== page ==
Despite government concerns that the pace of economic recovery is not strong enough, Korea's top central banker has made it clear that any future monetary decision would include a rate hike.
While adding that it won't happen immediately, the Bank of Korea Governor Lee Ju-yeol said, after a monthly monetary policy meeting on Friday, that policymakers decided to keep the rate steady at 2-and-a-half percent this month.
"We believe the current 2-and-a-half percent key rate is accommodative enough to back the economic recovery and as far as I know the market also shares the same view with us."
"On slowing consumer spending due to the Sewol-ho ferry disaster, the Bank of Korea governor says it's still too early to act, but adds that the bank is closely monitoring its impact on the domestic economy."
Still, Lee maintained the bank's earlier growth forecast of 4 percent for this year, which matches up with the nation's potential growth rate.
The governor went on to say that the impact local exporters are feeling from a strong local currency, which currently hovers at its highest level in nearly six years, is different from the past.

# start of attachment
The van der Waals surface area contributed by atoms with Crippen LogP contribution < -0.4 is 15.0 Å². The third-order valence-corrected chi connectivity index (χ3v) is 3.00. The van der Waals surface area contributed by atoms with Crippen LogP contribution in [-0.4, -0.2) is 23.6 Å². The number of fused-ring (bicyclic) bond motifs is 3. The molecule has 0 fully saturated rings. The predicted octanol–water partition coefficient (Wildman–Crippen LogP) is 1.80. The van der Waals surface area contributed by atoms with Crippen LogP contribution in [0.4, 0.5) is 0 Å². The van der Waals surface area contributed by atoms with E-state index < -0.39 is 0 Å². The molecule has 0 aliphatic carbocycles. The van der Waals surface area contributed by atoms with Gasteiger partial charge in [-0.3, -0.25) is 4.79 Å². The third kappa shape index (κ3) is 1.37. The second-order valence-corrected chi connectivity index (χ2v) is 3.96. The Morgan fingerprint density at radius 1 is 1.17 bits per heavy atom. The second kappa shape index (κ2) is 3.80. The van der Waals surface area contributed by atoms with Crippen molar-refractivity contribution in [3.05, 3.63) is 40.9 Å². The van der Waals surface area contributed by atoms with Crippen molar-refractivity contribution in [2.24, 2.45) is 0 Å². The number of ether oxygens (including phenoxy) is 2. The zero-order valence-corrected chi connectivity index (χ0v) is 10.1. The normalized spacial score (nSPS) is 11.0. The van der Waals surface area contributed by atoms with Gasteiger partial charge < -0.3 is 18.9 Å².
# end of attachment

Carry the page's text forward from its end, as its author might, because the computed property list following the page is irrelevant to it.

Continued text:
Analyst Michael Na at Nomura in Korea also says that Korean companies have managed to improve their competitive edge, like Samsung Electronics producing top-of-the line gadgets.
"Because back in the old days, Korean companies competed on price but alot of the products that we sell these days aren't really price sensitive, as it was before."
Fighting dangers of inflation exceeding the mid two percent range in the second half of this year, the top central banker said any changes to interest rates in the coming months would likely be an upward adjustment.
Hwang Ji-hye, Arirang News.